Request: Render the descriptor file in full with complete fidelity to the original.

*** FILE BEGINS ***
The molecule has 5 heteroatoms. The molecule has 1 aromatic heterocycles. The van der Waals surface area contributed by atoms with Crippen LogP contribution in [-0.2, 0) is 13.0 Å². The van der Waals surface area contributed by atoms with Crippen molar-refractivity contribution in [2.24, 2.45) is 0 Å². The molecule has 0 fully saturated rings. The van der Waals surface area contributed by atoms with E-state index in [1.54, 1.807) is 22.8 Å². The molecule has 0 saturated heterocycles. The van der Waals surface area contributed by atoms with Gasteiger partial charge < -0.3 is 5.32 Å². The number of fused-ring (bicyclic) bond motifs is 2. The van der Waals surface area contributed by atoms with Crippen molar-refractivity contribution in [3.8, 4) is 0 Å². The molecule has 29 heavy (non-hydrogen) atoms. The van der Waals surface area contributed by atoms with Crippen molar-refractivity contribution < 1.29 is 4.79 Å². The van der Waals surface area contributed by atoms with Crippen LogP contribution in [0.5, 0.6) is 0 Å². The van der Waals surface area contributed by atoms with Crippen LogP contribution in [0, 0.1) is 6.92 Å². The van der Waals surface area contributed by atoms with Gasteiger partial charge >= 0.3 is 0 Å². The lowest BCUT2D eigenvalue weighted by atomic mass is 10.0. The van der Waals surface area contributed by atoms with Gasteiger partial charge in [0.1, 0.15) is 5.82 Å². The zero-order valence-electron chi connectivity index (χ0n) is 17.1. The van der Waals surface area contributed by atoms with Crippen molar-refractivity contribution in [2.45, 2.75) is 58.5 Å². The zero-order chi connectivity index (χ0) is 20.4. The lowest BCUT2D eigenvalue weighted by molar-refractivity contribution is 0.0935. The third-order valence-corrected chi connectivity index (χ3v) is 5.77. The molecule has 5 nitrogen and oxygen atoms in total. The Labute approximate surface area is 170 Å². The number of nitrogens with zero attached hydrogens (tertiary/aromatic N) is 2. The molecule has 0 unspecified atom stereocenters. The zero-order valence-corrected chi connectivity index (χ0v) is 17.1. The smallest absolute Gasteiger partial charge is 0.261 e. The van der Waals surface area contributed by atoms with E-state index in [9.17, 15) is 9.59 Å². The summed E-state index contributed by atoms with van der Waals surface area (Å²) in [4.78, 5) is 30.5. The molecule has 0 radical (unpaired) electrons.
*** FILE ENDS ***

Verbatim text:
The molecule has 5 heteroatoms. The molecule has 1 aromatic heterocycles. The van der Waals surface area contributed by atoms with Crippen LogP contribution in [-0.2, 0) is 13.0 Å². The van der Waals surface area contributed by atoms with Crippen molar-refractivity contribution in [2.24, 2.45) is 0 Å². The molecule has 0 fully saturated rings. The van der Waals surface area contributed by atoms with E-state index in [1.54, 1.807) is 22.8 Å². The molecule has 0 saturated heterocycles. The van der Waals surface area contributed by atoms with Gasteiger partial charge < -0.3 is 5.32 Å². The number of fused-ring (bicyclic) bond motifs is 2. The van der Waals surface area contributed by atoms with Crippen molar-refractivity contribution in [3.8, 4) is 0 Å². The molecule has 29 heavy (non-hydrogen) atoms. The van der Waals surface area contributed by atoms with Crippen molar-refractivity contribution < 1.29 is 4.79 Å². The van der Waals surface area contributed by atoms with Crippen LogP contribution in [0.5, 0.6) is 0 Å². The van der Waals surface area contributed by atoms with Crippen LogP contribution in [0, 0.1) is 6.92 Å². The van der Waals surface area contributed by atoms with Gasteiger partial charge >= 0.3 is 0 Å². The lowest BCUT2D eigenvalue weighted by atomic mass is 10.0. The van der Waals surface area contributed by atoms with Gasteiger partial charge in [0.1, 0.15) is 5.82 Å². The zero-order valence-electron chi connectivity index (χ0n) is 17.1. The van der Waals surface area contributed by atoms with Crippen molar-refractivity contribution in [2.45, 2.75) is 58.5 Å². The zero-order chi connectivity index (χ0) is 20.4. The lowest BCUT2D eigenvalue weighted by molar-refractivity contribution is 0.0935. The third-order valence-corrected chi connectivity index (χ3v) is 5.77. The molecule has 5 nitrogen and oxygen atoms in total. The Labute approximate surface area is 170 Å². The number of nitrogens with zero attached hydrogens (tertiary/aromatic N) is 2. The molecule has 0 unspecified atom stereocenters. The zero-order valence-corrected chi connectivity index (χ0v) is 17.1. The smallest absolute Gasteiger partial charge is 0.261 e. The van der Waals surface area contributed by atoms with E-state index in [9.17, 15) is 9.59 Å². The summed E-state index contributed by atoms with van der Waals surface area (Å²) in [4.78, 5) is 30.5. The molecule has 0 radical (unpaired) electrons.